A blockchain is a tamper-proof “cash book” organized in a series of linked “blocks” of data. These blocks are added according to a set of special rules (known as Consensus Algorithm). This allows networks of remote physical computers working together to form a single virtual computer.

The blockchain is different from other computer networks in that it is permissionless. Any computer, can become part of this larger virtual computer as long as it follows the Consensus Algorithm. In a blockchain, the blocks themselves can be regarded as the computer hard disk. A block is a record of a new transaction. When a block is complete, it is added to the chain. The Consensus Algorithm is like the operating system (like a Windows or MacOS). And the peer-to-peer network is like the silicon semiconductor circuits that transfer data between different parts of a computer.

The information is constantly synchronized with the database, which is stored in multiple locations and updated instantly. This means that the records are public and verifiable. Since there is no central location, the system is more difficult to hack, as the information exists simultaneously in millions of locations.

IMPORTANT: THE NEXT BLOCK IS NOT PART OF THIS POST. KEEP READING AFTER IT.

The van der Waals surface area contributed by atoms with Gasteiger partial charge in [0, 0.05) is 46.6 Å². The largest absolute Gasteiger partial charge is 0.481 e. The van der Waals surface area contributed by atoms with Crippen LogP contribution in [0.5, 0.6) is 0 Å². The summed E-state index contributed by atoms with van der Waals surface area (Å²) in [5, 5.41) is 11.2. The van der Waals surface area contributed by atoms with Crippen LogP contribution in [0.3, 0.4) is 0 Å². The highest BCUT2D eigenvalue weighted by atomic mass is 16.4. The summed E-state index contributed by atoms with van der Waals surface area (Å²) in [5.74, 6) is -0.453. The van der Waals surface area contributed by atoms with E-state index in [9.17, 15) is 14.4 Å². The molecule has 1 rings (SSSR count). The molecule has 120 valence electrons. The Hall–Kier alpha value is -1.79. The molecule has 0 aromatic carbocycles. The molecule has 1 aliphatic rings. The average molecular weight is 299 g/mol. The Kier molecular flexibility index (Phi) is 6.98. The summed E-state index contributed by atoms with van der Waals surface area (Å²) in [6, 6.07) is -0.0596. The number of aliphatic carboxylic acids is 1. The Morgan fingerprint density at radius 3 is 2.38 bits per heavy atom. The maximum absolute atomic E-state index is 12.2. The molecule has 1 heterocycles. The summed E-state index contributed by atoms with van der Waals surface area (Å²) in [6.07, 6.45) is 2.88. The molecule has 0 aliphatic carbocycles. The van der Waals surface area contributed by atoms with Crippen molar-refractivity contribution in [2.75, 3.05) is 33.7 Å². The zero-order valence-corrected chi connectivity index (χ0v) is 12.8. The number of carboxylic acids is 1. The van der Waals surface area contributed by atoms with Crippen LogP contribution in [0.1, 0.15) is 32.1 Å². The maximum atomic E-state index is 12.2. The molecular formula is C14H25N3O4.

“Imagine a spreadsheet duplicated thousands of times over a network of computers. Then imagine that this network is designed to update that table regularly and you have a basic understanding of the block chain.”

Unlike a conventional computer, a blockchain computer can offer very strong trust guarantees based on the cryptographic and game theory properties of the system. For example, a user or developer can trust that code running on a blockchain computer will continue to behave as intended even if individual computers on the network attempt to undermine the system. For example, a blockchain computer enables disintermediated, peer-to-peer interactions and digital services owned by communities rather than companies.